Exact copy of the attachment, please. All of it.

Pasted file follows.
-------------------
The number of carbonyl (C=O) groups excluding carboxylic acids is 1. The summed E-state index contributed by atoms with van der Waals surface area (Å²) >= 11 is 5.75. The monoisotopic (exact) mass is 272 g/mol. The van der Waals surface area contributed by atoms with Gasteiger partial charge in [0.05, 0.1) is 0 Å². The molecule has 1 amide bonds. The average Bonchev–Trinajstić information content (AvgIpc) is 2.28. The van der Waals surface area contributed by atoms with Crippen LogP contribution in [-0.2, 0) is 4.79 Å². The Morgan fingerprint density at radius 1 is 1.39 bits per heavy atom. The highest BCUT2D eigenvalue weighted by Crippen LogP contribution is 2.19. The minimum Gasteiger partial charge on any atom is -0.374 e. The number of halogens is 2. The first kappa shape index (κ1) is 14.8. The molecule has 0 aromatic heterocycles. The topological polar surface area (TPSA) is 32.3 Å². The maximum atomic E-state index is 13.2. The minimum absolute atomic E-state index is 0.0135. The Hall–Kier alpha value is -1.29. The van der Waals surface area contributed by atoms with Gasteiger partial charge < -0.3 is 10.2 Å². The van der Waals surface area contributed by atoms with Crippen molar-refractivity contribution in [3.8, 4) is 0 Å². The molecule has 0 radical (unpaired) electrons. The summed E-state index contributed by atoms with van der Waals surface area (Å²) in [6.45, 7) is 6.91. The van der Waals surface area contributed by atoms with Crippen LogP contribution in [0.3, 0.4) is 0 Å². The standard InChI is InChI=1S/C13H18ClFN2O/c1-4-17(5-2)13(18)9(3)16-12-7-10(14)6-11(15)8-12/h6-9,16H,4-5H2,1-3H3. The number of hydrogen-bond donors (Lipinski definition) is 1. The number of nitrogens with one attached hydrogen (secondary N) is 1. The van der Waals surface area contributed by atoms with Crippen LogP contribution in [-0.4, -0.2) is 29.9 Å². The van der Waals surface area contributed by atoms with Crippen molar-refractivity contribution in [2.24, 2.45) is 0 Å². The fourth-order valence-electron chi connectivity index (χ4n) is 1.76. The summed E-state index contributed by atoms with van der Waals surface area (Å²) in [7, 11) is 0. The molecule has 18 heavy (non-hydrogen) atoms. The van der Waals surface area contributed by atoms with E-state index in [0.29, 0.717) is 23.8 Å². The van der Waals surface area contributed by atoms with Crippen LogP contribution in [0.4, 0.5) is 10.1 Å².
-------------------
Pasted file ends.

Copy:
The number of carbonyl (C=O) groups excluding carboxylic acids is 1. The summed E-state index contributed by atoms with van der Waals surface area (Å²) >= 11 is 5.75. The monoisotopic (exact) mass is 272 g/mol. The van der Waals surface area contributed by atoms with Gasteiger partial charge in [0.05, 0.1) is 0 Å². The molecule has 1 amide bonds. The average Bonchev–Trinajstić information content (AvgIpc) is 2.28. The van der Waals surface area contributed by atoms with Crippen LogP contribution in [-0.2, 0) is 4.79 Å². The Morgan fingerprint density at radius 1 is 1.39 bits per heavy atom. The highest BCUT2D eigenvalue weighted by Crippen LogP contribution is 2.19. The minimum Gasteiger partial charge on any atom is -0.374 e. The number of halogens is 2. The first kappa shape index (κ1) is 14.8. The molecule has 0 aromatic heterocycles. The topological polar surface area (TPSA) is 32.3 Å². The maximum atomic E-state index is 13.2. The minimum absolute atomic E-state index is 0.0135. The Hall–Kier alpha value is -1.29. The van der Waals surface area contributed by atoms with Gasteiger partial charge < -0.3 is 10.2 Å². The van der Waals surface area contributed by atoms with Crippen molar-refractivity contribution in [3.8, 4) is 0 Å². The molecule has 0 radical (unpaired) electrons. The summed E-state index contributed by atoms with van der Waals surface area (Å²) in [6.45, 7) is 6.91. The van der Waals surface area contributed by atoms with Crippen LogP contribution in [0.3, 0.4) is 0 Å². The standard InChI is InChI=1S/C13H18ClFN2O/c1-4-17(5-2)13(18)9(3)16-12-7-10(14)6-11(15)8-12/h6-9,16H,4-5H2,1-3H3. The number of hydrogen-bond donors (Lipinski definition) is 1. The number of nitrogens with one attached hydrogen (secondary N) is 1. The van der Waals surface area contributed by atoms with Crippen LogP contribution in [-0.4, -0.2) is 29.9 Å². The van der Waals surface area contributed by atoms with Crippen molar-refractivity contribution in [2.24, 2.45) is 0 Å². The fourth-order valence-electron chi connectivity index (χ4n) is 1.76. The summed E-state index contributed by atoms with van der Waals surface area (Å²) in [7, 11) is 0. The molecule has 18 heavy (non-hydrogen) atoms. The van der Waals surface area contributed by atoms with E-state index in [0.29, 0.717) is 23.8 Å². The van der Waals surface area contributed by atoms with Crippen LogP contribution in [0.4, 0.5) is 10.1 Å².